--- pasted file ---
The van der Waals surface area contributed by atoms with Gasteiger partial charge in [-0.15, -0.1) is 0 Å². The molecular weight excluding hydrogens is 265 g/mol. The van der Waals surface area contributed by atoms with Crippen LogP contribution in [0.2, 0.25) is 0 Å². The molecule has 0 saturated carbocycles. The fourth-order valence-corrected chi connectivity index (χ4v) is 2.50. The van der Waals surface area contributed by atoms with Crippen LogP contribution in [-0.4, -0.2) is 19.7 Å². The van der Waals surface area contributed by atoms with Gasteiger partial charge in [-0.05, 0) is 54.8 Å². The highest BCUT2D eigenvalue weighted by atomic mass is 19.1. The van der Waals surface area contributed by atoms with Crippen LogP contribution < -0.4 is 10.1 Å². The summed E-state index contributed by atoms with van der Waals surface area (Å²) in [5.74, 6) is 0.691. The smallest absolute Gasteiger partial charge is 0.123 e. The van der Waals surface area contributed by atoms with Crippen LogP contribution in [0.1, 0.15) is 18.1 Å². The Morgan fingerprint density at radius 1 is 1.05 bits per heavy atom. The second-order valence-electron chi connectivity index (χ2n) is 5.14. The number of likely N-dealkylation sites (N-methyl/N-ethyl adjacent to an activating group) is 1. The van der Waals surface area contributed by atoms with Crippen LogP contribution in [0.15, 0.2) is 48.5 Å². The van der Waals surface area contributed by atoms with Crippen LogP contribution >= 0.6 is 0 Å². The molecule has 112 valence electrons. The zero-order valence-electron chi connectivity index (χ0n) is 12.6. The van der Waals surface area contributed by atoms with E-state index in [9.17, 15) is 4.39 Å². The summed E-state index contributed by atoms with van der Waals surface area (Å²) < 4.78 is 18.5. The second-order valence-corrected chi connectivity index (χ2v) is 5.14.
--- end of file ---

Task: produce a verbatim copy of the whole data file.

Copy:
The van der Waals surface area contributed by atoms with Gasteiger partial charge in [-0.15, -0.1) is 0 Å². The molecular weight excluding hydrogens is 265 g/mol. The van der Waals surface area contributed by atoms with Crippen LogP contribution in [0.2, 0.25) is 0 Å². The molecule has 0 saturated carbocycles. The fourth-order valence-corrected chi connectivity index (χ4v) is 2.50. The van der Waals surface area contributed by atoms with Crippen LogP contribution in [-0.4, -0.2) is 19.7 Å². The van der Waals surface area contributed by atoms with Gasteiger partial charge in [-0.05, 0) is 54.8 Å². The highest BCUT2D eigenvalue weighted by atomic mass is 19.1. The van der Waals surface area contributed by atoms with Crippen LogP contribution < -0.4 is 10.1 Å². The summed E-state index contributed by atoms with van der Waals surface area (Å²) in [5.74, 6) is 0.691. The smallest absolute Gasteiger partial charge is 0.123 e. The van der Waals surface area contributed by atoms with Crippen LogP contribution in [0.1, 0.15) is 18.1 Å². The Morgan fingerprint density at radius 1 is 1.05 bits per heavy atom. The second-order valence-electron chi connectivity index (χ2n) is 5.14. The number of likely N-dealkylation sites (N-methyl/N-ethyl adjacent to an activating group) is 1. The van der Waals surface area contributed by atoms with Crippen LogP contribution in [0.15, 0.2) is 48.5 Å². The van der Waals surface area contributed by atoms with Crippen LogP contribution >= 0.6 is 0 Å². The molecule has 112 valence electrons. The zero-order valence-electron chi connectivity index (χ0n) is 12.6. The van der Waals surface area contributed by atoms with E-state index in [9.17, 15) is 4.39 Å². The summed E-state index contributed by atoms with van der Waals surface area (Å²) < 4.78 is 18.5. The second-order valence-corrected chi connectivity index (χ2v) is 5.14.